Peter Kafka

Recent Posts by Peter Kafka

Biggest YouTube Videos of the Year: Rebecca Black, of Course. And Pitbull?

YouTube is embarking on a big push to make the world’s biggest video site look more like TV: It wants to have fancier productions and programming that encourages you to stick around for hours, not minutes.

Meanwhile, YouTube users seem very happy to do what they have always done on YouTube: Watch weird clips of people and animals behaving oddly.

The site has published its list of 2011’s most popular videos, and they’re basically what you’d expect: Clips of cute dogs, and cute babies, and an annoying 8-bit cat, and a really cute cat. And, of course, Rebecca Black, the poor/maybe rich girl who may or may not be in on the joke. Probably not.

The surprise, if you don’t pay attention to this stuff, is that YouTube’s Top 10 most-popular list of 2011 isn’t really the site’s Top 10 most-popular list. It’s the list of the top 10 videos not put out by big music companies.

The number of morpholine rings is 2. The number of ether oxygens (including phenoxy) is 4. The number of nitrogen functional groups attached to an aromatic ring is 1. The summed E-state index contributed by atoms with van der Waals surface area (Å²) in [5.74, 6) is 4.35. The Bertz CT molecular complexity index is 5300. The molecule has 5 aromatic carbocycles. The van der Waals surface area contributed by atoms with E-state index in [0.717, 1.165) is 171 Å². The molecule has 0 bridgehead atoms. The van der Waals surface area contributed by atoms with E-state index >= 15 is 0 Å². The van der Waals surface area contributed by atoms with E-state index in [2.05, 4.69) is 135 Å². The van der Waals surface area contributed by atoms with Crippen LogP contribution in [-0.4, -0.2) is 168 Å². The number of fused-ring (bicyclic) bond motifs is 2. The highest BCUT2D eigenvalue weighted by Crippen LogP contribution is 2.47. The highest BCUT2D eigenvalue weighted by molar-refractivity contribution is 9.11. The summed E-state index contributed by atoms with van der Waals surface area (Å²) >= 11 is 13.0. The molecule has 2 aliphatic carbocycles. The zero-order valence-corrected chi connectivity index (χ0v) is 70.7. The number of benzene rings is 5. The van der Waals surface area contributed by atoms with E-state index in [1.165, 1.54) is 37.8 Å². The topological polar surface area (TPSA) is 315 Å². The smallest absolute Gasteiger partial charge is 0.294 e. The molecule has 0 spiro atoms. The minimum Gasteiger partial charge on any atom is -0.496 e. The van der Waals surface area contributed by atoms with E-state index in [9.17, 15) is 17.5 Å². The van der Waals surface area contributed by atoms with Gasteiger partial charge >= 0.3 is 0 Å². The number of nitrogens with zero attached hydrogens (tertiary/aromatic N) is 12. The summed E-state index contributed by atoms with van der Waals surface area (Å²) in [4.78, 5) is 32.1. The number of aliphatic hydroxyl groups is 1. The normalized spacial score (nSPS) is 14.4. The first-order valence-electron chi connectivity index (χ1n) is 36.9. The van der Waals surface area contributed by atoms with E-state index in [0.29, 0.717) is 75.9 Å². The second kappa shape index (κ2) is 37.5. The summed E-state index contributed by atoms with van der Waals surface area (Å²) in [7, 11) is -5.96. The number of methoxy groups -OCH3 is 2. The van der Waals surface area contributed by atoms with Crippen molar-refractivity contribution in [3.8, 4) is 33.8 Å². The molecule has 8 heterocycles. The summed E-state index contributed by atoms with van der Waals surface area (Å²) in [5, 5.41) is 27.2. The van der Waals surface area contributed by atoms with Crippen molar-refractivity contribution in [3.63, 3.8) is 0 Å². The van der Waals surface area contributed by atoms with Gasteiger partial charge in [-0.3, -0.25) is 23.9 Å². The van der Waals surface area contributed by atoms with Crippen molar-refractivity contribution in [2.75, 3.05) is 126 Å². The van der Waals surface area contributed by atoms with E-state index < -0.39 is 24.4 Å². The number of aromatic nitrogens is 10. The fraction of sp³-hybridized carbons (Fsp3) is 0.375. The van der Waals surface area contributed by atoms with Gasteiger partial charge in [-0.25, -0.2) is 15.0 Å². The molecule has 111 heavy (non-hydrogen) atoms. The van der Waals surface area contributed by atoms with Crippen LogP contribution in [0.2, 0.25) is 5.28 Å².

Because those clips, which are distributed by Vevo, the Hulu-for-music videos, are way, way, way more popular than anything else on the site.

The most popular music video of the year, for instance, is this Jennifer Lopez clip, featuring Pitbull. It’s at nearly half a billion views, which means it is likely more than 2x Rebecca Black’s clip, the top non-big-music-label clip.

In fact, it turns out that any clip featuring Pitbull does exceptionally well. Here are two more, which collectively have generated close to 400 million views. I’ll let much smarter people, like Maura Johnston, explain why Pitbull is so popular. For our purposes, the key takeaway here is that people really, really, really like watching music videos on YouTube. Even more than they like funny girls and cute cats.


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I think the NSA has a job to do and we need the NSA. But as (physicist) Robert Oppenheimer said, “When you see something that is technically sweet, you go ahead and do it and argue about what to do about it only after you’ve had your technical success. That is the way it was with the atomic bomb.”

— Phil Zimmerman, PGP inventor and Silent Circle co-founder, in an interview with Om Malik